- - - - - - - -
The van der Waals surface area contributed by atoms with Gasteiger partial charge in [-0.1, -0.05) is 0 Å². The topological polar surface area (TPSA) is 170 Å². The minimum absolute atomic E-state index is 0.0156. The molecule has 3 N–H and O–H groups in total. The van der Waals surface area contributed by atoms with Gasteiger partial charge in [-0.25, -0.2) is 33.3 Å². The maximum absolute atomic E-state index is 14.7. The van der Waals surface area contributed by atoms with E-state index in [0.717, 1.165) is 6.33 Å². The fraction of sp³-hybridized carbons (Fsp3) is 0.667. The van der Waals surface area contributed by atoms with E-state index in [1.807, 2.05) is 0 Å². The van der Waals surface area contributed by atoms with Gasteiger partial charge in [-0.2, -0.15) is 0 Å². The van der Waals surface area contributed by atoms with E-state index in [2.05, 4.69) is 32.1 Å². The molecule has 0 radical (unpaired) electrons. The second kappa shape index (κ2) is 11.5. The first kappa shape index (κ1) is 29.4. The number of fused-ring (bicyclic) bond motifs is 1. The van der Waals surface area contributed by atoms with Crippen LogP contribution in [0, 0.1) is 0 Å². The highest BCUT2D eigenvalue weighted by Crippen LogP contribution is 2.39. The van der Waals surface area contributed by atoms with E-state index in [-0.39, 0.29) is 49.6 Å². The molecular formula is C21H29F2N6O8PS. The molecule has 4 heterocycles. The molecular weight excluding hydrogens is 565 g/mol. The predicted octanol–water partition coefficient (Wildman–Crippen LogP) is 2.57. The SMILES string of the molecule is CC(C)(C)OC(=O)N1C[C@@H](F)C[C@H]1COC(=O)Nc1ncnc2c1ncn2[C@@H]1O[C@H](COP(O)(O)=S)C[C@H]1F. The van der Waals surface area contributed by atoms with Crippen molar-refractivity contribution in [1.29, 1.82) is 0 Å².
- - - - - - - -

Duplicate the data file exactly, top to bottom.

The van der Waals surface area contributed by atoms with Gasteiger partial charge in [-0.1, -0.05) is 0 Å². The topological polar surface area (TPSA) is 170 Å². The minimum absolute atomic E-state index is 0.0156. The molecule has 3 N–H and O–H groups in total. The van der Waals surface area contributed by atoms with Gasteiger partial charge in [-0.25, -0.2) is 33.3 Å². The maximum absolute atomic E-state index is 14.7. The van der Waals surface area contributed by atoms with E-state index in [0.717, 1.165) is 6.33 Å². The fraction of sp³-hybridized carbons (Fsp3) is 0.667. The van der Waals surface area contributed by atoms with E-state index in [1.807, 2.05) is 0 Å². The van der Waals surface area contributed by atoms with Gasteiger partial charge in [-0.2, -0.15) is 0 Å². The van der Waals surface area contributed by atoms with E-state index in [2.05, 4.69) is 32.1 Å². The molecule has 0 radical (unpaired) electrons. The second kappa shape index (κ2) is 11.5. The first kappa shape index (κ1) is 29.4. The number of fused-ring (bicyclic) bond motifs is 1. The van der Waals surface area contributed by atoms with Crippen LogP contribution in [0, 0.1) is 0 Å². The highest BCUT2D eigenvalue weighted by Crippen LogP contribution is 2.39. The van der Waals surface area contributed by atoms with E-state index in [-0.39, 0.29) is 49.6 Å². The molecular formula is C21H29F2N6O8PS. The molecule has 4 heterocycles. The molecular weight excluding hydrogens is 565 g/mol. The predicted octanol–water partition coefficient (Wildman–Crippen LogP) is 2.57. The SMILES string of the molecule is CC(C)(C)OC(=O)N1C[C@@H](F)C[C@H]1COC(=O)Nc1ncnc2c1ncn2[C@@H]1O[C@H](COP(O)(O)=S)C[C@H]1F. The van der Waals surface area contributed by atoms with Crippen molar-refractivity contribution in [1.29, 1.82) is 0 Å².